History informs us that economies and stock markets can bounce back quickly from external events such as pandemics and foreign wars. In contrast, structural bear markets, such as the 2008 credit crisis, can take many years to recover from. News from Europe is encouraging and the rise in the number of infections are beginning to level off, though the UK and US remain a few weeks behind. This lifts hopes that the worst of the market falls may now be behind us, though this of course is not yet known. Whilst it is not possible to close down our economies indefinitely, it does provide us with a window to develop treatments against the infection and increase health care capacity to help those who become severely ill. We are all very thankful for the forward planning by the NHS in this regard and by the ongoing heroic efforts of our healthcare professionals.

Highly infectious diseases such as Covid-19 can largely burn themselves out rapidly, though a speedy development of a vaccine would provide great relief. In the meantime, we can observe and copy the approach that Asian nations have taken to contain the spread of the virus. It remains to be seen whether western economies can accommodate these measures while still retaining the civil liberties.

The sell off at times has been indiscriminate that represent the foundation of our culture. Some difficult political compromises may have to be made between these, the economy and our health over the coming weeks. The outcome of which may determine whether financial markets have reached their lows.

The Aftermath and Outlook

We are long term investors and for the majority of clients we are seeking to produce returns over the course of a decade or two. While we are in the midst of this crisis it is difficult to extend our horizons, but to achieve the best results this is something that we must strive to do.

Politicians are inclined to term this as a ‘war’ against the virus. In some sense, our public finances will suffer a similar impact that a war might create and is a useful model for us to work from to judge what might happen. Governments will face huge costs to support businesses and workers over the coming months. This will be financed by borrowing, as is the usual case during wars. Hopefully, the battle against the coronavirus will not be as lengthy or as expensive as were the two World Wars or the Napoleonic wars, when British government debt soared to unprecedentedly high levels. However, many governments are already starting with a hefty debt pile. Over the long term, these debt piles can be addressed by real growth in the economy or, less benignly, through inflation. Regardless, taxes are almost certain to rise.

While some businesses will be more or less unaffected by events others face a significantly different future to what was before. Over recent years we have seen a political trend away from globalisation towards a more nationalistic focus, particularly in the US. Certainly, in the short term, nations will be looking to shorten their supply chains and become less reliant on global trade. This seems almost certain as countries seek to constrain the spread of the virus. We believe that this is misplaced: economies greatly benefit from free trade and viruses show no respect to borders. However, we cannot influence what will happen. We need to think carefully how economies will work in this new environment, we suspect that the arrival of the virus will accelerate several trends led by new technologies that were already happening within society.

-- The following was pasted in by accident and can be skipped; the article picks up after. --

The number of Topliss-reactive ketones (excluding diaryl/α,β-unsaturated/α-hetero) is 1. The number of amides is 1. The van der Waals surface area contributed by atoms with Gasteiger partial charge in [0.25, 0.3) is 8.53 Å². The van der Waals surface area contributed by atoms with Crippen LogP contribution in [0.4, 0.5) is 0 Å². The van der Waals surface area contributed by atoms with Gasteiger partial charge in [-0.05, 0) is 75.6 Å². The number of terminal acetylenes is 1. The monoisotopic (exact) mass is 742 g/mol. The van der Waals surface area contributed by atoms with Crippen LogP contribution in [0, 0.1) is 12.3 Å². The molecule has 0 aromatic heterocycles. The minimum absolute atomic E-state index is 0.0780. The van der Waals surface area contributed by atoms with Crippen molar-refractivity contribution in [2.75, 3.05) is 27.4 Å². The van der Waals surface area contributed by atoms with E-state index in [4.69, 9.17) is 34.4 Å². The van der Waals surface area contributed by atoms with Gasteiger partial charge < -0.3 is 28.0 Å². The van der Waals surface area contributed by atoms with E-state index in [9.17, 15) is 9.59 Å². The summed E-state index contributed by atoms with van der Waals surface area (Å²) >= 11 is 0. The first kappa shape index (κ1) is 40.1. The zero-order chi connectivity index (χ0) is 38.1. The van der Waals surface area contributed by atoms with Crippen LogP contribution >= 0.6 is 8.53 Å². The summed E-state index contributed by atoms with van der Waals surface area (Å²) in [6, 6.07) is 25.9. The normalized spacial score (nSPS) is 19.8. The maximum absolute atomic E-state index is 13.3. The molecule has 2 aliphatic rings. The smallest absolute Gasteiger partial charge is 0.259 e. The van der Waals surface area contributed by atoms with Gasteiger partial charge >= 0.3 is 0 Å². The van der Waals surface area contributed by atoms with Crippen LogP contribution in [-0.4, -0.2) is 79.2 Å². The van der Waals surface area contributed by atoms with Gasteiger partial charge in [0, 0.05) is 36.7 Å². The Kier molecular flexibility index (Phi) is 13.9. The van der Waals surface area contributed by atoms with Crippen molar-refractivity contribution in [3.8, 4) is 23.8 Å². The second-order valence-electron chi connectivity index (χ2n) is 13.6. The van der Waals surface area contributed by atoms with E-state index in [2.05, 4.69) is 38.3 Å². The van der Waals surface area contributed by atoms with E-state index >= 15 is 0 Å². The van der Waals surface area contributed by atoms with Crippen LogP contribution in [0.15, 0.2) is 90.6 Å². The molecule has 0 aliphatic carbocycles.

We shall also need to consider what the governments’ tariff will be for bailing out industry. Businesses such as EasyJet have already faced scorn for suggesting that the airline industry will require support from governments, yet they have recently distributed a £180m dividend to shareholders. Higher corporation taxes seem an almost certainty, as do greater controls on how some businesses structure themselves to minimise tax bills. It strikes us that, as fixed income markets represent to investors a contractual payment for the hire of their capital, this may be a better option than buying their shares and becoming owners. As a result, some of the higher yielding bonds may present a more secure return than equities of a comparable risk. Again, this is an avenue of approach that we are considering carefully. Perhaps it is wishful thinking that we might have already seen the lows of this sell off, however, this is highly dependent upon the progress and severity of the virus which at the moment is unknowable. Many financial markets are now offering valuations that have not been seen for many years, even if we factor in some savage cuts to dividends and profits in the short term and some impairments in the risker end of fixed income markets. We expect prices of more secure investments in corporate fixed income markets to improve as the liquidity driven distress eases. This should be a benefit for your portfolios in the short term.

In our experience as professional investors, market conditions such as we have encountered over the last few weeks typically present the best opportunities for long term investors. We are working hard to identify where these may be and ensure that the portfolio is appropriately positioned so that it can benefit from the recovery once it finally gets underway.

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Source: Square Mile Investment Consulting and Research Limited. Investment Partners to Ernest Grant.

Important Information: This document is issued by Ernest Grant Limited. Ernest Grant Limited makes no warranties or representations regarding the accuracy or completeness of the information contained herein. Nothing in this document shall be deemed to constitute financial or investment advice in any way. This document shall not constitute or be deemed to constitute an invitation or inducement to any person to engage in investment activity. Past performance is not a guide to future returns and the value of capital invested and any income generated from it may fluctuate in value.